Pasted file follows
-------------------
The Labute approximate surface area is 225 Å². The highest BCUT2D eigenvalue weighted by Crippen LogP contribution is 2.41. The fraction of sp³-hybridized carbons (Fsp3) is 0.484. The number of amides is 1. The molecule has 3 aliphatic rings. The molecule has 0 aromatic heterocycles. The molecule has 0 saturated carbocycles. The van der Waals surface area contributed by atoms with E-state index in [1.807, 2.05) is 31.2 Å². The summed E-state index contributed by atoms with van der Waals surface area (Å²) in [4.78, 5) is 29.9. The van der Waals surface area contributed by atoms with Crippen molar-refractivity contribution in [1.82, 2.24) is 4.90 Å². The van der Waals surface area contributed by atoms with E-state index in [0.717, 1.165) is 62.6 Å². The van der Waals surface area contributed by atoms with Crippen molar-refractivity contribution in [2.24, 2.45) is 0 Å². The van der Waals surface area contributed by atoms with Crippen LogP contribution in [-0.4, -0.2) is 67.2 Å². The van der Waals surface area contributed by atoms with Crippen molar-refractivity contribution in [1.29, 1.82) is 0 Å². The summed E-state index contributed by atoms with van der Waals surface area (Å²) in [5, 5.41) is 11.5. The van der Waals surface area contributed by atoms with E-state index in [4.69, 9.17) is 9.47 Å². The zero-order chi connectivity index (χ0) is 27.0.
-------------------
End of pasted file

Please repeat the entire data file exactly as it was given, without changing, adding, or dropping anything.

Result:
The Labute approximate surface area is 225 Å². The highest BCUT2D eigenvalue weighted by Crippen LogP contribution is 2.41. The fraction of sp³-hybridized carbons (Fsp3) is 0.484. The number of amides is 1. The molecule has 3 aliphatic rings. The molecule has 0 aromatic heterocycles. The molecule has 0 saturated carbocycles. The van der Waals surface area contributed by atoms with E-state index in [1.807, 2.05) is 31.2 Å². The summed E-state index contributed by atoms with van der Waals surface area (Å²) in [4.78, 5) is 29.9. The van der Waals surface area contributed by atoms with Crippen molar-refractivity contribution in [1.82, 2.24) is 4.90 Å². The van der Waals surface area contributed by atoms with E-state index in [0.717, 1.165) is 62.6 Å². The van der Waals surface area contributed by atoms with Crippen molar-refractivity contribution in [2.24, 2.45) is 0 Å². The van der Waals surface area contributed by atoms with Crippen LogP contribution in [-0.4, -0.2) is 67.2 Å². The van der Waals surface area contributed by atoms with Crippen molar-refractivity contribution in [1.29, 1.82) is 0 Å². The summed E-state index contributed by atoms with van der Waals surface area (Å²) in [5, 5.41) is 11.5. The van der Waals surface area contributed by atoms with E-state index in [4.69, 9.17) is 9.47 Å². The zero-order chi connectivity index (χ0) is 27.0.